W3C

Testimonials for W3C XQuery 1.0, XSLT 2.0 and XPath 2.0

These testimonials are in support of W3C issuance of XML Query Language, XSLT 2.0 and XPath 2.0 as W3C Recommendations.


In English

BEA is pleased to see the XQuery 1.0 specification making the transition to being an official W3C Recommendation. We see the declarative nature of XQuery as designed to provide an important foundation for a variety of XML processing needs, ranging from transforming and routing messages to integrating data from disparate sources to querying and manipulating semi-structured information. XQuery has already become a foundational technology for XML data handling in several of our products, and both we and our customers are pleased with its standardization. BEA is proud to have contributed to the development of XQuery 1.0, and we look forward to its success and to our ongoing participation in its evolution.
-- Ed Cobb, VP of Architecture and Standards, BEA Systems, Inc.

DataDirect Technologies is very pleased that XQuery 1.0 is now a W3C Recommendation. We believe that XQuery is a key technology for XML processing and for data integration. We have actively participated in the XML Query Working Group, and are dedicated to supporting XQuery in our XML products, including DataDirect XQuery, which provides fast, reliable and scalable XQuery for XML, relational data, SOAP messages, EDI, or a combination of data sources. XQuery is also supported in Stylus Studio, our XML IDE, which fully supports XQuery with an XQuery editor, debugging, mapping and visualization tools.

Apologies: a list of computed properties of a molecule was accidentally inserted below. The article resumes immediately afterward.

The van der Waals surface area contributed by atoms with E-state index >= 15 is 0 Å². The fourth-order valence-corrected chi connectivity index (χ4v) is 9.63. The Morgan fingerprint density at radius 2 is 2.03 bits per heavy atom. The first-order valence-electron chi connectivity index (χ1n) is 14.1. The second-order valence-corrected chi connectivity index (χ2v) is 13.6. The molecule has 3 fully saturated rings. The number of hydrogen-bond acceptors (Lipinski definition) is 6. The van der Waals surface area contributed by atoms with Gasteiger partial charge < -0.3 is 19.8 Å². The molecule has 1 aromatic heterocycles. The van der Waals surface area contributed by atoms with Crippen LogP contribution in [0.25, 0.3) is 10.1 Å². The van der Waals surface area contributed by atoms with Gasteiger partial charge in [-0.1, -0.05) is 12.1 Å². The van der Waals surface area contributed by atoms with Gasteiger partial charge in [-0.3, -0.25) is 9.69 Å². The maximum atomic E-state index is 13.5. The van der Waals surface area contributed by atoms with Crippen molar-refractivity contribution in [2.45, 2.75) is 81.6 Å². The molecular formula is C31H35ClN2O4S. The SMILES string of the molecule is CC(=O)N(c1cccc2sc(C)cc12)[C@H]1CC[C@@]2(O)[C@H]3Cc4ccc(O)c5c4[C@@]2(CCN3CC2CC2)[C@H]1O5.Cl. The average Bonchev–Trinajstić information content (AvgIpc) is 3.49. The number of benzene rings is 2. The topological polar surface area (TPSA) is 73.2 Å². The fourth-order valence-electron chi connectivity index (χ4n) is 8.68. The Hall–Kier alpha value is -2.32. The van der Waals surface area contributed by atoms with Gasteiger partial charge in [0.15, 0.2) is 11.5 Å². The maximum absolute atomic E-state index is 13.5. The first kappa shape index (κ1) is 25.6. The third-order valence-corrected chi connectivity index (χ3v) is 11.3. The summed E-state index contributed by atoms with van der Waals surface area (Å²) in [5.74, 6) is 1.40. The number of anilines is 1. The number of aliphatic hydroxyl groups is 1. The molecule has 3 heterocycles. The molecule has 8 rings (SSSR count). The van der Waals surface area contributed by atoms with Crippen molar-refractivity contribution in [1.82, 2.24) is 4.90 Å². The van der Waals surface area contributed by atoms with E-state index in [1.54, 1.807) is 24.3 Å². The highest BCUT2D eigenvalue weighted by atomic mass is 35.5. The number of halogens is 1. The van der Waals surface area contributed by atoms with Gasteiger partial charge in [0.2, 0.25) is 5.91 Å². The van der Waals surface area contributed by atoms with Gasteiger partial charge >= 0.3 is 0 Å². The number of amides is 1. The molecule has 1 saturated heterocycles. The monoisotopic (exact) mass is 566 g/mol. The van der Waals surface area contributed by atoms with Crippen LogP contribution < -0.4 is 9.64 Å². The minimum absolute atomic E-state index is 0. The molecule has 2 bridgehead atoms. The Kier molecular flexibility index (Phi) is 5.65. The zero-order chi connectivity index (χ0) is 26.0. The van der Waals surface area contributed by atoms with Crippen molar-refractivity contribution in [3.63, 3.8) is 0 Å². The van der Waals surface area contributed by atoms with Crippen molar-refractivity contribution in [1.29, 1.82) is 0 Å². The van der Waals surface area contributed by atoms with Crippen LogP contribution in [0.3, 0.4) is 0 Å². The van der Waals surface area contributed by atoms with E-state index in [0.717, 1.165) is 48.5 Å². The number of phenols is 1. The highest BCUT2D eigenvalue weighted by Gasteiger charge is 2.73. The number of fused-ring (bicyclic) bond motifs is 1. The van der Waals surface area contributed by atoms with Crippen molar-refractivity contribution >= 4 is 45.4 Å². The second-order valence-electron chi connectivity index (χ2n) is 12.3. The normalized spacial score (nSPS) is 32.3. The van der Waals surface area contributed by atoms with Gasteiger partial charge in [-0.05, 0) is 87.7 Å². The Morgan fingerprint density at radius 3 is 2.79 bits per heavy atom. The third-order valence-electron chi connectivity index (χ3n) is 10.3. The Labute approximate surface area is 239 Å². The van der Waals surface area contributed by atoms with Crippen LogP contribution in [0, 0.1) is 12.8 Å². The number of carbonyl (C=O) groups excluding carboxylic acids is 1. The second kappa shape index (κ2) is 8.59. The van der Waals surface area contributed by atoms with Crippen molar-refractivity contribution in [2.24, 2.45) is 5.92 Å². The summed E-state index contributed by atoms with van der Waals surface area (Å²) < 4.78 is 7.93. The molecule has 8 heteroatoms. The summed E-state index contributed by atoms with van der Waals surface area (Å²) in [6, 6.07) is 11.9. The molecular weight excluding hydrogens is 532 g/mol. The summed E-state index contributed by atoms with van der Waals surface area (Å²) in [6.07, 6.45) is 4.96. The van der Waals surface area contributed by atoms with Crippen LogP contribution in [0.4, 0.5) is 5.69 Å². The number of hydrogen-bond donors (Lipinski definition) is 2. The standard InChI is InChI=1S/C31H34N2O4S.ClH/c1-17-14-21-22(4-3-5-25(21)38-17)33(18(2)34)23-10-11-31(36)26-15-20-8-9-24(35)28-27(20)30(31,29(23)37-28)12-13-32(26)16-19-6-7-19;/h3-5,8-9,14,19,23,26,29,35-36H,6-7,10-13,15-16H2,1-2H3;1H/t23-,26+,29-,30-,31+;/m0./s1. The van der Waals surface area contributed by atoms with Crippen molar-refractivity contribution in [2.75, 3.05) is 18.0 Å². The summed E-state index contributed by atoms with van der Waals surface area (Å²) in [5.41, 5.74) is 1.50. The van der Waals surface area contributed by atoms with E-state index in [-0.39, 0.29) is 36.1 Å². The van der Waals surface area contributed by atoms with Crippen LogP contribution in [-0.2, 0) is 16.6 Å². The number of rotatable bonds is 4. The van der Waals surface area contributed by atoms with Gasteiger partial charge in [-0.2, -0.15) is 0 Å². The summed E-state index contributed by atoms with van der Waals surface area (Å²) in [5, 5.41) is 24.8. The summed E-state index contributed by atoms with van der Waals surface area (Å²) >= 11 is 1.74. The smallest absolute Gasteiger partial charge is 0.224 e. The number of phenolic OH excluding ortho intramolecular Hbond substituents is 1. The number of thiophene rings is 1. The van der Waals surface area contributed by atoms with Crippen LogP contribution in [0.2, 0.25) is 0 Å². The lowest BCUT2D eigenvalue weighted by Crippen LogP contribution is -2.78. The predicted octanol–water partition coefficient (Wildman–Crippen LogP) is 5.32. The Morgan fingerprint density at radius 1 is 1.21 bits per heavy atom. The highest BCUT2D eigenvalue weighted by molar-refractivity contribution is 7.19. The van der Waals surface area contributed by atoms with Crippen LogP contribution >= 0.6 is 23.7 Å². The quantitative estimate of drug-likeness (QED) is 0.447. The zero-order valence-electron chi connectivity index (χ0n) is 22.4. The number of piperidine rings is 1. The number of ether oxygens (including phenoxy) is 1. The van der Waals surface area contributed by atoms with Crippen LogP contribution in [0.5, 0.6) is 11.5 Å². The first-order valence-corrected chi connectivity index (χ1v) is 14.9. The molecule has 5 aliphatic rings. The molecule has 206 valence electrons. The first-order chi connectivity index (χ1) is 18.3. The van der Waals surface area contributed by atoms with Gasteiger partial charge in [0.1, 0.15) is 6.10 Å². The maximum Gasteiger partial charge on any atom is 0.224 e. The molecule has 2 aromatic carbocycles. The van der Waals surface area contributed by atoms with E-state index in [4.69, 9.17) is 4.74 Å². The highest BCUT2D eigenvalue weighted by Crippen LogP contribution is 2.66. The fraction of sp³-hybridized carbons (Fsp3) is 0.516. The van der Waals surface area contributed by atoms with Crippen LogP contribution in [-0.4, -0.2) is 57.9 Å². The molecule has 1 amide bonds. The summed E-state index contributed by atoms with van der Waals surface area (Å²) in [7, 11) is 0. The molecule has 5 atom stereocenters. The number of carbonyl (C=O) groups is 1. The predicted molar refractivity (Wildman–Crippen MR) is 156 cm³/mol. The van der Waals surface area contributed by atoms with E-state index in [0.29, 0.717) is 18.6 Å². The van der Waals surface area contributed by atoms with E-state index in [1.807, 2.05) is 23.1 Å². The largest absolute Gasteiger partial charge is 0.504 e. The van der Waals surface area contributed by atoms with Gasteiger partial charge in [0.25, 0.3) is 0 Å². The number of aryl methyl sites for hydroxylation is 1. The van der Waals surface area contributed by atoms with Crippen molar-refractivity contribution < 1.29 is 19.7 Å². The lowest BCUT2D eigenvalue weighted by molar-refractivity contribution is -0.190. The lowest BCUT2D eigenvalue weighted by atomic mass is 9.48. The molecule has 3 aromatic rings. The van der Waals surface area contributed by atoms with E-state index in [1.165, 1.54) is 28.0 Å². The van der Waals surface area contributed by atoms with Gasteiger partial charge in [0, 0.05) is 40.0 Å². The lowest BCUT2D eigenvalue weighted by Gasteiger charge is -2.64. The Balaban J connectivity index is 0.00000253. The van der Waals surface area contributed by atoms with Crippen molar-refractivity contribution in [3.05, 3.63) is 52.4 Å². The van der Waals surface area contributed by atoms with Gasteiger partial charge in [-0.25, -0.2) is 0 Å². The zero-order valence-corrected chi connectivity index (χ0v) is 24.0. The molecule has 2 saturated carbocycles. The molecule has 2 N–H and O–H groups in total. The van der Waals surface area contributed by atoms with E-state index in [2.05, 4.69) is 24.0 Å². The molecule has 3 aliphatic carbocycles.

-- Robert Evelyn, VP Strategy and General Manager XML Products Group, DataDirect
IBM is pleased to see XQuery 1.0, XSLT 2.0 and XPath 2.0 advance to Recommendation status. We have supported the W3C in this effort by providing the XSL Working Group chair, an XQuery Working Group co-chair, as well as XQuery, XSLT and XPath specification editors. As key additions in the XML family, these standards allow businesses to flexibly access, query, manipulate and present their data for heterogeneous customers and partners. IBM has several market leading products that offer support for these important standards, in particular IBM DB2 Version 9.1 with support for XQuery, and we anticipate real benefits to our customers.
-- Karla Norsworthy, VP Software Standards, IBM
Innovimax is very pleased to have participated in the effective collaborative effort that permits XSLT 2.0, XQuery 1.0 and XPath 2.0 to become Recommendations of the W3C. It is a great step forward in making XML transformations more and more a core component of XML ecosystem. Great challenges would become more accessible as the market will use those specifications and Innovimax will help media companies to improve.
-- Mohamed Zergaoui, President and Chief Technology Officer, Innovimax
As the provider of the industry's leading XML content server, and a long-standing member of the XQuery Working Group, Mark Logic is very pleased that the W3C has released the new standards in the XML Family.We designed MarkLogic Server, based on the W3C-standard XQuery language, to query, manipulate, and render XML content, which enables our customers to unlock the value of their information. The addition of the W3C's new XML standards signifies an important step towards creating even more opportunities for improving the way our customers find and utilize content.